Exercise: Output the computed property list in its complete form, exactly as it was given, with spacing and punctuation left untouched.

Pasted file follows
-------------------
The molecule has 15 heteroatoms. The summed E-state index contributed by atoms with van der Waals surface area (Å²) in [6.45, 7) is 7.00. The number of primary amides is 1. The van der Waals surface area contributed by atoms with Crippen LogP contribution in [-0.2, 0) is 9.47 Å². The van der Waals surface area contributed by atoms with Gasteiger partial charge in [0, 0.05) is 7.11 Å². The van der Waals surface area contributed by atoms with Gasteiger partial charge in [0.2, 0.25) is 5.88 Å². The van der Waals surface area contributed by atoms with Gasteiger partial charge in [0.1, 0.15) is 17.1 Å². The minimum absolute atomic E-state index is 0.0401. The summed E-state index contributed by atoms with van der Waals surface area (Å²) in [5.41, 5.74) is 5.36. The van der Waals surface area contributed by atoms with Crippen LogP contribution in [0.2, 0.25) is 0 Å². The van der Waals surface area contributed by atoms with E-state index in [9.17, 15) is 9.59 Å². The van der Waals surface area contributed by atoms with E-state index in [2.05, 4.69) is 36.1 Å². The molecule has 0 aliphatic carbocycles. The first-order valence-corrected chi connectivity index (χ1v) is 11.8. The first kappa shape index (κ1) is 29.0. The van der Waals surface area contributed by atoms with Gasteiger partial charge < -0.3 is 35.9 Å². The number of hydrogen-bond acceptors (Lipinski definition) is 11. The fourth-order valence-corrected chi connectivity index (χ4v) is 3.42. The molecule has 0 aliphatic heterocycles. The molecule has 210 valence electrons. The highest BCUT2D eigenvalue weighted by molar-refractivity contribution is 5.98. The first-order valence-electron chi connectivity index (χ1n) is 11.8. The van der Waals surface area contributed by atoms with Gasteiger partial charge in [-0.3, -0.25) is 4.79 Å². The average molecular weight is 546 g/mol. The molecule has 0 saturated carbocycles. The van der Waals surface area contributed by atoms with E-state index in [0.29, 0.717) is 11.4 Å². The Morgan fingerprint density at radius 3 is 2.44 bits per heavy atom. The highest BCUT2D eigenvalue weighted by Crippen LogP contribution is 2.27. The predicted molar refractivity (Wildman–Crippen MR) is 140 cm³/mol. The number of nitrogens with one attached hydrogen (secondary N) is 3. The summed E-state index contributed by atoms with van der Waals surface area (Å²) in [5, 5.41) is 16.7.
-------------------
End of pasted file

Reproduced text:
The molecule has 15 heteroatoms. The summed E-state index contributed by atoms with van der Waals surface area (Å²) in [6.45, 7) is 7.00. The number of primary amides is 1. The van der Waals surface area contributed by atoms with Crippen LogP contribution in [-0.2, 0) is 9.47 Å². The van der Waals surface area contributed by atoms with Gasteiger partial charge in [0, 0.05) is 7.11 Å². The van der Waals surface area contributed by atoms with Gasteiger partial charge in [0.2, 0.25) is 5.88 Å². The van der Waals surface area contributed by atoms with Gasteiger partial charge in [0.1, 0.15) is 17.1 Å². The minimum absolute atomic E-state index is 0.0401. The summed E-state index contributed by atoms with van der Waals surface area (Å²) in [5.41, 5.74) is 5.36. The van der Waals surface area contributed by atoms with Crippen LogP contribution in [0.2, 0.25) is 0 Å². The van der Waals surface area contributed by atoms with E-state index in [9.17, 15) is 9.59 Å². The van der Waals surface area contributed by atoms with E-state index in [2.05, 4.69) is 36.1 Å². The molecule has 0 aliphatic carbocycles. The first-order valence-corrected chi connectivity index (χ1v) is 11.8. The first kappa shape index (κ1) is 29.0. The van der Waals surface area contributed by atoms with Gasteiger partial charge < -0.3 is 35.9 Å². The number of hydrogen-bond acceptors (Lipinski definition) is 11. The fourth-order valence-corrected chi connectivity index (χ4v) is 3.42. The molecule has 0 aliphatic heterocycles. The molecule has 210 valence electrons. The highest BCUT2D eigenvalue weighted by molar-refractivity contribution is 5.98. The first-order valence-electron chi connectivity index (χ1n) is 11.8. The van der Waals surface area contributed by atoms with Gasteiger partial charge in [-0.3, -0.25) is 4.79 Å². The average molecular weight is 546 g/mol. The molecule has 0 saturated carbocycles. The van der Waals surface area contributed by atoms with E-state index in [0.29, 0.717) is 11.4 Å². The Morgan fingerprint density at radius 3 is 2.44 bits per heavy atom. The highest BCUT2D eigenvalue weighted by Crippen LogP contribution is 2.27. The predicted molar refractivity (Wildman–Crippen MR) is 140 cm³/mol. The number of nitrogens with one attached hydrogen (secondary N) is 3. The summed E-state index contributed by atoms with van der Waals surface area (Å²) in [5, 5.41) is 16.7.